Our friend, let’s call her Winifred, came to lunch last week. Winnie is a former teacher who was recently widowed. Her late husband once edited the local newspaper in the town closest to us. He was a kindly and inspiring man whose writing did not end with retirement. There was something of the Laurie Lee about him, an impression underscored when he published a wonderful book about his childhood near Basingstoke: then arcadian patchwork, now urban sprawl and agribusiness prairies. Winnie, like many whose departed spouse leaves a big hole, was initially lonely.

My wife was one of several friends who gathered around Winifred, volunteering occasional chats and meals. My wife stood out because she is, if not young, then certainly not a pensioner. I recalled their relationship as I read a thought-provoking piece in the Daily Telegraph by this magazine’s former editor Cristina Odone. Cristina was turning over – in elegant prose – the statistics that demonstrate that motherhood is going out of fashion. The number of women who do not have children has doubled since the 1990s to one in five.

Cristina is right when she says that society does not yet fully appreciate the impact of rising childlessness. It is certainly an area of public policy in need of ventilation. Partly, this is because anything smacking of the judgmental is apt to offend. Remember how Andrea Leadsom came unstuck after hinting that Theresa May might have more empathy had she been a mother. The personal is political, as they say, and so, they might add, is parenting.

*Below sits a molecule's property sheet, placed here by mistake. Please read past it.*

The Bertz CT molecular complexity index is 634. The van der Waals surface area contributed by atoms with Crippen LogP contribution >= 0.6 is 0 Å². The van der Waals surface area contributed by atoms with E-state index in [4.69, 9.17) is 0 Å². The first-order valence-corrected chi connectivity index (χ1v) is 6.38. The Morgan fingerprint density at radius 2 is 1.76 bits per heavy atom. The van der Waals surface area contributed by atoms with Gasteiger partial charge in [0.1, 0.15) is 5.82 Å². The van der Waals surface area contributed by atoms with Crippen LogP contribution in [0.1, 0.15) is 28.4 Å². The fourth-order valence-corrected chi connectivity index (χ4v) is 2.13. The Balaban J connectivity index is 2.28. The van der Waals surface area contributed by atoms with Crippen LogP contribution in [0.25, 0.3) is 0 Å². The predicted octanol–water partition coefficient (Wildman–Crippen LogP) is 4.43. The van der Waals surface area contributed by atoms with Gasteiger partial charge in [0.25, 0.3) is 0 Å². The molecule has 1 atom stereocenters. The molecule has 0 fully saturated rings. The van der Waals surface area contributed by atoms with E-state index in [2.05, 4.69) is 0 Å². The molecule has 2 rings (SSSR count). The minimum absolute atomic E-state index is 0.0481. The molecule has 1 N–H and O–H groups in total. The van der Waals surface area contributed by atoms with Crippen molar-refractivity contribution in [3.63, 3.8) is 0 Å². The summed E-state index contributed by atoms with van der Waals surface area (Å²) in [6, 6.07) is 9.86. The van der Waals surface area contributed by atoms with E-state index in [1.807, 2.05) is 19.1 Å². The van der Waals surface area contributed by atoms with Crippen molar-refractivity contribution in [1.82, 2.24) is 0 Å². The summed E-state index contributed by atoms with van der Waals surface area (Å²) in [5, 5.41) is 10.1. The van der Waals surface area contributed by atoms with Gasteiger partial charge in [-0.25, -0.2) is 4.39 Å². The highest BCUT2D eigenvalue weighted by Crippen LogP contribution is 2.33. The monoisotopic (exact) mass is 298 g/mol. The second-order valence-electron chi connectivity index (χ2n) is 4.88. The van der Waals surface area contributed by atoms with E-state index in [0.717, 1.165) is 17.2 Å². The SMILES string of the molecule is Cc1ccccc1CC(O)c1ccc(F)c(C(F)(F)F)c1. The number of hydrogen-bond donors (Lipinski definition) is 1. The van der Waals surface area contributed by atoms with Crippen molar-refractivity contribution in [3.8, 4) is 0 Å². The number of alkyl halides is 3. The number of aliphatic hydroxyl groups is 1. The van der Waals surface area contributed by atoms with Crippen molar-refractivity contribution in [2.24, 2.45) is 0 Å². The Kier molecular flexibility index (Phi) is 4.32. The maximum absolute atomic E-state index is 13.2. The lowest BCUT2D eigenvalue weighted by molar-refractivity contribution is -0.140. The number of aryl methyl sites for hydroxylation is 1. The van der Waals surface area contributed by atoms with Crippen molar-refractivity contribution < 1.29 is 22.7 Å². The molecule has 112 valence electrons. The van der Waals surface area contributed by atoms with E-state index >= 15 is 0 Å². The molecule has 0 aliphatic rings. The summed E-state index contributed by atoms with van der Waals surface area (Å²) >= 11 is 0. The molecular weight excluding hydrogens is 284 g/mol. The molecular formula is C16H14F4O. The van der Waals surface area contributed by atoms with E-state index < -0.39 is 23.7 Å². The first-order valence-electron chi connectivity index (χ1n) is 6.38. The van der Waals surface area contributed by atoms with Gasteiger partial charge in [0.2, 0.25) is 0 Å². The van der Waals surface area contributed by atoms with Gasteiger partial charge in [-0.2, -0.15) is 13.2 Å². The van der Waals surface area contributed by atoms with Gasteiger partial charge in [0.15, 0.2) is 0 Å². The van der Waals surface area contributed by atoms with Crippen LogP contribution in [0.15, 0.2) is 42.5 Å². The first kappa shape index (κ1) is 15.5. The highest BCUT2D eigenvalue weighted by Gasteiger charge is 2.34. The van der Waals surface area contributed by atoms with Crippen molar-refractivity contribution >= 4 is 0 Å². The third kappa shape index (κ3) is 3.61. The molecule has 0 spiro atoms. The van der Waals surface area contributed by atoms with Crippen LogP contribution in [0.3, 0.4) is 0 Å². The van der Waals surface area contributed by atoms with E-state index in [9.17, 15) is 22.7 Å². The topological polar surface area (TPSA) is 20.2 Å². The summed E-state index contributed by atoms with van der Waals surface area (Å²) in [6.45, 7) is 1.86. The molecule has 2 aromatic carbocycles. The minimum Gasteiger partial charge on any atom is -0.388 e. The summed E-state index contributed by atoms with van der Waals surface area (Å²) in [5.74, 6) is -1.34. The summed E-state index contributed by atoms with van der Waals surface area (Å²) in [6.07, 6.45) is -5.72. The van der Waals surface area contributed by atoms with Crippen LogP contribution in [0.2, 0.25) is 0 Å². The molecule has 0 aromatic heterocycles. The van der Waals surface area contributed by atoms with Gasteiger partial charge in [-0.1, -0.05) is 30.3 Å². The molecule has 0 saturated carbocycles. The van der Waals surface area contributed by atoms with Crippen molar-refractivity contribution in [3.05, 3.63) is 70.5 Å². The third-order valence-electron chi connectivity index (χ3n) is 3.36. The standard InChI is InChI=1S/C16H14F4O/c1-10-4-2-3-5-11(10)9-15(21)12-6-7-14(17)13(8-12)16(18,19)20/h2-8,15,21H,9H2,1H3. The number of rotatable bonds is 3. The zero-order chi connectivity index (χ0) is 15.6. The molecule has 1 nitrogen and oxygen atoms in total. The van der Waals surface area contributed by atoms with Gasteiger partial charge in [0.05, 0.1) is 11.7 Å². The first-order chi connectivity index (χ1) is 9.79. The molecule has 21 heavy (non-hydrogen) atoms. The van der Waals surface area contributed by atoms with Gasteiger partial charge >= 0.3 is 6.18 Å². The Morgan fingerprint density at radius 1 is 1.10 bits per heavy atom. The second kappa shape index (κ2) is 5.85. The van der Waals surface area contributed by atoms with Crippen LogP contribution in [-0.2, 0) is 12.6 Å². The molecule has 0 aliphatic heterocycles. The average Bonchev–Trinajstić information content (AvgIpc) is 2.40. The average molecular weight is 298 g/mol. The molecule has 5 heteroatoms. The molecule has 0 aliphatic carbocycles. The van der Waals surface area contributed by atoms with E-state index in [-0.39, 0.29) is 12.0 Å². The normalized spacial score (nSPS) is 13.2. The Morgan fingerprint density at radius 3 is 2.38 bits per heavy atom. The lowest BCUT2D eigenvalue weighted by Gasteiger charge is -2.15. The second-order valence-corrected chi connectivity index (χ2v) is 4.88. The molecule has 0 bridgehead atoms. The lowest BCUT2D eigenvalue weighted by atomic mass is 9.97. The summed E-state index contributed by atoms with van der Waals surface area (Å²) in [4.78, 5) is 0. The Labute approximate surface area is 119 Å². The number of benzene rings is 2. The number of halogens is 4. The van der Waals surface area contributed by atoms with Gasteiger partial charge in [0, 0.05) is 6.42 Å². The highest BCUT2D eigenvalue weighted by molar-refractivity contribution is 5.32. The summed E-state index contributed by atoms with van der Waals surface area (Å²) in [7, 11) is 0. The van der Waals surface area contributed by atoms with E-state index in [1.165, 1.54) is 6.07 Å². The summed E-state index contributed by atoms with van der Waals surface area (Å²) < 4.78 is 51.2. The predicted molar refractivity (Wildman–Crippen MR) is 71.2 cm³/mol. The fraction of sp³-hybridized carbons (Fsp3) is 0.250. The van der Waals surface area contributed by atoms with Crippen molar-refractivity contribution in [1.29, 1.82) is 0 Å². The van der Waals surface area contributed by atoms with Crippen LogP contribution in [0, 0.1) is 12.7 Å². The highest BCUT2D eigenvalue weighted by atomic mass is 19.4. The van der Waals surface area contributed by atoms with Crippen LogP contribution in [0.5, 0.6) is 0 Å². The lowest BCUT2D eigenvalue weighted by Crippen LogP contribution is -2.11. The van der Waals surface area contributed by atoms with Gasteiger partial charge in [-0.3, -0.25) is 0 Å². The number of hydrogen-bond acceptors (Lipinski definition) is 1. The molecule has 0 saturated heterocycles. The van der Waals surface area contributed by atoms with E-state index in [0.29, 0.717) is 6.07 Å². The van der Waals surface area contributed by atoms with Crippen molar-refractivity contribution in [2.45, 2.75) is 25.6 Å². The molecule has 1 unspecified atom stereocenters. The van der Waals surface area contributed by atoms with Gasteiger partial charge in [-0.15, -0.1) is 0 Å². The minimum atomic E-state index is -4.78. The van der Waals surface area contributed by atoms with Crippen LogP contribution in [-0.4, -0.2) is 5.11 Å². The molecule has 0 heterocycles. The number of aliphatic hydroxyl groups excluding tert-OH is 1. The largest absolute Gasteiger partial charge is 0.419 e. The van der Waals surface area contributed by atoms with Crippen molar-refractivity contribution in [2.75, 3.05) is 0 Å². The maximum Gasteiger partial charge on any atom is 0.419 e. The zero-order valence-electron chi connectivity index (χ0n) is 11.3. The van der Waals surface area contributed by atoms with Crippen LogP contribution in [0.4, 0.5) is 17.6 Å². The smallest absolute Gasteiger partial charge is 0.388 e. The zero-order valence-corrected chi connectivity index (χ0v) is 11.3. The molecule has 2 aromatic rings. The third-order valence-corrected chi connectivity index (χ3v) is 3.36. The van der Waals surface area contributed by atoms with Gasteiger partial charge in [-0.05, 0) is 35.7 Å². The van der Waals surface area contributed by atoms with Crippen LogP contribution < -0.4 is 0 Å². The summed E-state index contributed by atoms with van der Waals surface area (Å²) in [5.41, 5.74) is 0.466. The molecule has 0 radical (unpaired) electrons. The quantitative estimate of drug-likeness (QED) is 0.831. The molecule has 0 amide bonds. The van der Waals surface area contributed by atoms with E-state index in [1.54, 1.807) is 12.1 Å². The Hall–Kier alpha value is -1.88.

But it’s also because the costs and benefits are difficult to calculate. Which brings me back to Winifred. And Peter. Peter is our gardener, whom my wife gives a lift to hospital. Oh, and there’s Zara, whose son is in our dining room now, waiting for his mum to get back from work. That’s not an exhaustive list, but it’s typical of the unpaid social support many stay-at-home mothers quietly give to their communities.

Obviously, a declining number of mums can afford not to work, but in a country where atomisation is a problem, motherhood is undoubtedly a force for social cohesion. If you don’t believe me, just Google the words “Mothers against …” That maternal instinct frequently extends beyond the boundaries of one’s own brood. Mums help other mums. It’s a network thing. One which long predates Mumsnet.

And, if a mother can concentrate on mothering first and foremost, then the social goods which flow thereafter are amplified. My wife may have been born with a dominant caring gene. But it found expression in the nurturance of children, and doesn’t suddenly shut down just because the kids have gone to school.

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